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UFC 115 Main Card: Preview and Picks

By on June 11, 2010

chuck liddellUFC 115 has been overlooked by many, but if the prospect of Chuck Liddell getting possibly his last chance to relive his former glory against the always-tough Rich Franklin doesn’t do anything for you, how about two heavyweight bouts that are sure to become brawls to remember in their own right? There is a lot to look forward to in regards to tonight’s offerings, and no MMA fan worth his or her salt should miss the action. Let’s get right on to my preview and picks of the main card fights.

Ben Rothwell vs. Gilbert Yvel

While Paul Daley hits the unemployment line following his ill-advised swing at Josh Koscheck after their fight concluded at UFC 113, Gilbert Yvel, who has done everything from biting an opponent to knocking out a referee. I guess since Yvel’s infractions took place awhile ago, didn’t happen in the UFC, and received no mainstream media attention, it’s a different situation? Well, we’re pretty much making up the rules as we go along here, aren’t we?

In any case, Yvel will not be feeling too fortunate following his fight with Ben Rothwell. The Yvel who showed up to face Junior dos Santos looked lumbering and ineffective, creating a stark contrast to the explosive, exciting Yvel of old. Furthermore, Ben Rothwell is a blue collar slugger who will pressure Yvel from the outset, not allowing Yvel to get the distance that he needs to unleash a vintage kick or pinpoint strike. Instead, Rothwell will make Yvel uncomfortable from beginning to end, while Yvel’s gas tank and slowly-eroding skills will betray him. Should be an entertaining brawl, for as long as it lasts.

Prediction: Rothwell by KO/TKO

Paulo Thiago vs. Martin Kampmann

In an organization full of “Thiago”s, are any of them more criminally-underrated than Paulo Thiago? His stunning knockout of Josh Koscheck actually seemed to do him more harm than good, as the perception that Thiago landed a “lucky” strike overruled any credit that the Brazilian fighter should have received. At the same time, Martin Kampmann has recently gone from welterweight up-and-comer to forgotten fighter, as his run at a title shot was derailed by the afore-mentioned Paul Daley.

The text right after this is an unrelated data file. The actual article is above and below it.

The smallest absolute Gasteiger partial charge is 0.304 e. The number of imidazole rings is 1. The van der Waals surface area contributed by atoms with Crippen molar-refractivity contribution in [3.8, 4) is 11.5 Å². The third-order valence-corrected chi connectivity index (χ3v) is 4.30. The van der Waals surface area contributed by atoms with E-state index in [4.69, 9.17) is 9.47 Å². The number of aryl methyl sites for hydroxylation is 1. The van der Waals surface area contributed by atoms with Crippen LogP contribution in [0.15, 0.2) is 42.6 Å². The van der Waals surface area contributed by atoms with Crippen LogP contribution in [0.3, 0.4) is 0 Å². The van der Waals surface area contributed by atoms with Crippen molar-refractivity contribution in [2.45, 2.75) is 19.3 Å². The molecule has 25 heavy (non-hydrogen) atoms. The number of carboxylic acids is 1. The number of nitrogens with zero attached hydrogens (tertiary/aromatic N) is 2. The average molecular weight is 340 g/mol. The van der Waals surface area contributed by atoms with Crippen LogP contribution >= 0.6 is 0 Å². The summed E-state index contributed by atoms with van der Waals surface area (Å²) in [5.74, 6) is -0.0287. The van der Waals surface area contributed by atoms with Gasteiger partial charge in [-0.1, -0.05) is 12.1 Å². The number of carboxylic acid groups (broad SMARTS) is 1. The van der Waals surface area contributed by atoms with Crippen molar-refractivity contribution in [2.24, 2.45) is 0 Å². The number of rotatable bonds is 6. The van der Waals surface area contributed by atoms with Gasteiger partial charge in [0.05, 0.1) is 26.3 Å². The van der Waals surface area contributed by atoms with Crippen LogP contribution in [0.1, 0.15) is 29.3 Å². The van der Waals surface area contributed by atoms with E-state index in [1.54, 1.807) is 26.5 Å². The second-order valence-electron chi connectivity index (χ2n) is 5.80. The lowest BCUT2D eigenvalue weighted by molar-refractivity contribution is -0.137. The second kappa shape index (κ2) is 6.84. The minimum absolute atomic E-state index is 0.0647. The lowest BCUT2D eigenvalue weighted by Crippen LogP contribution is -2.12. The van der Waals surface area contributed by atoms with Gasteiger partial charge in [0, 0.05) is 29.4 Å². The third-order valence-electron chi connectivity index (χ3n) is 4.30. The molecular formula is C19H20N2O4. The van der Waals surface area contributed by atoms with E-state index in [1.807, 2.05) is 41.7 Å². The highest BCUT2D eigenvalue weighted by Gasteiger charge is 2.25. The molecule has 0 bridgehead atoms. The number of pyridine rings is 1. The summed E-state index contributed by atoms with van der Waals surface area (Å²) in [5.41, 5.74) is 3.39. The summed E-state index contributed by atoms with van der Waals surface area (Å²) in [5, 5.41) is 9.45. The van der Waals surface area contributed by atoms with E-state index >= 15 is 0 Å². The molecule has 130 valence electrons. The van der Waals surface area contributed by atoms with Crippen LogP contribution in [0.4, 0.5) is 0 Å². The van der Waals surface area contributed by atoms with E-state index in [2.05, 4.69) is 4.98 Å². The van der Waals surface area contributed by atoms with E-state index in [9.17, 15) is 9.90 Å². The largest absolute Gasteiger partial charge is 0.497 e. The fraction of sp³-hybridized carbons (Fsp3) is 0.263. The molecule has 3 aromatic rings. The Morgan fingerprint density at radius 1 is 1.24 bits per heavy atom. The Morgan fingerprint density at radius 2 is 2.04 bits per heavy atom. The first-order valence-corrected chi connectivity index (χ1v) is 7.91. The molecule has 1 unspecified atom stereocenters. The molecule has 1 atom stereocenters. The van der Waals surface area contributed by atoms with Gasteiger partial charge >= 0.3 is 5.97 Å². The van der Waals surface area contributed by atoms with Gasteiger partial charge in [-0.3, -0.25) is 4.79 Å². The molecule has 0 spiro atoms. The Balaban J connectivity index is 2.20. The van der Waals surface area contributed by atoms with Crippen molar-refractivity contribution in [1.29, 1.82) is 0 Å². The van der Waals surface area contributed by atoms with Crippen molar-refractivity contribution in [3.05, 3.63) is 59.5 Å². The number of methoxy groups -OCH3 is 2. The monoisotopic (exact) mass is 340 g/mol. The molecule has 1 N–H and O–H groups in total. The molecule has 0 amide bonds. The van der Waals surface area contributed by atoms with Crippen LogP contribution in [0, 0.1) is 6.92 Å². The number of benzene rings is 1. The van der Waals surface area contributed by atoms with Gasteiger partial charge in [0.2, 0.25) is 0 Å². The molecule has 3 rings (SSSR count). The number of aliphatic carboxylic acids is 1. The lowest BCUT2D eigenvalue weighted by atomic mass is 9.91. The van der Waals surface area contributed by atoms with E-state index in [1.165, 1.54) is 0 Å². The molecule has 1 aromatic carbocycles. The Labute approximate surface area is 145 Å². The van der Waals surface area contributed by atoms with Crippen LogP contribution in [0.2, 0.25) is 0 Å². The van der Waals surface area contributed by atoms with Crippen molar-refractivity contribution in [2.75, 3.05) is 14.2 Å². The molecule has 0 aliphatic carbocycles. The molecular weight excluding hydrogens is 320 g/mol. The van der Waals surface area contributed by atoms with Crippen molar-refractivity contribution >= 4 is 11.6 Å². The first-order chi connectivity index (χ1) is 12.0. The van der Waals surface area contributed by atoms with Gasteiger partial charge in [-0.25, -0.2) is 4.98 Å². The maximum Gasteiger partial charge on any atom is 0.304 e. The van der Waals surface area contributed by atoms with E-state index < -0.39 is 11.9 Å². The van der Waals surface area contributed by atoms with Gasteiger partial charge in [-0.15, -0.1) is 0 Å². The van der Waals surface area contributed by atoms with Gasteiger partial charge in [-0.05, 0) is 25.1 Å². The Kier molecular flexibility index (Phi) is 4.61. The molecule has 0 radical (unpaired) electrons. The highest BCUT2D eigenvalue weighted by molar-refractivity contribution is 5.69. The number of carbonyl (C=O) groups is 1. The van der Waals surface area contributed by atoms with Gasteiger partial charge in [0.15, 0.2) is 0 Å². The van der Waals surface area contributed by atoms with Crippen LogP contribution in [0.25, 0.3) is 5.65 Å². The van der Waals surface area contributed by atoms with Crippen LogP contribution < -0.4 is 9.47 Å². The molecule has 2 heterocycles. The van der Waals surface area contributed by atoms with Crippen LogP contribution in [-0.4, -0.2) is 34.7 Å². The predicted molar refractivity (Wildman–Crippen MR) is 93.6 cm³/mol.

This fight should be a great one, as both fighters have skills to display in all areas of the fight. There are two main things to look at with this fight. The first is the stand-up action, where Kampmann has power but is better served to use his technical edge to get the better of Thiago with quantity rather than quality. He can attempt to load up some shots, but Thiago has power himself, as displayed in the Koscheck bout.

The other thing to think about is if Thiago is able to get the top position on Kampmann. This is the one truly bad area for either fighter to end up in during the fight, as Thiago’s top game is excellent, and Kampmann’s guard is rather rudimentary. Kampmann is not exceptional at getting back on his feet, either. For Kampmann to win, he has to stay off of his back and fight smart standing up. I tend to favor Thiago sticking to what he’s good at, since he has a track record of doing so in his career.

Prediction: Thiago by decision

Carlos Condit vs. Rory MacDonald

Condit came from the WEC with boatloads of potential (and hype), but has not come close to fulfilling it in his UFC tenure thus far. However, both of his fights have been very close, as he lost a split decision to Kampmann and won a split decision against Jake Ellenberger. Meanwhile, MacDonald is a largely-unknown quantity with one lone UFC appearance to complement 9 other wins in organizations such as King of the Cage and Rage in the Cage.

The temptation is to favor MacDonald here, as his wrestling ability is more than enough to control Condit for the duration of the bout. After all, Condit’s lack of takedown defense is the most glaring hole in his game. However, MMA is a weird sport, and somewhere in all of the scrambles, transitions and unpredictable events that take place in a fifteen-minute fight, Condit will get his chances and make the best of them. He’s a more experienced fighter with more fights on the big stage, and also has deadly striking to put his foe in jeopardy at any time. MacDonald’s the safe pick via decision, but I’ll take Condit here.

Prediction: Condit by KO/TKO

Mirko “Cro Cop” Filipovic vs. Pat Barry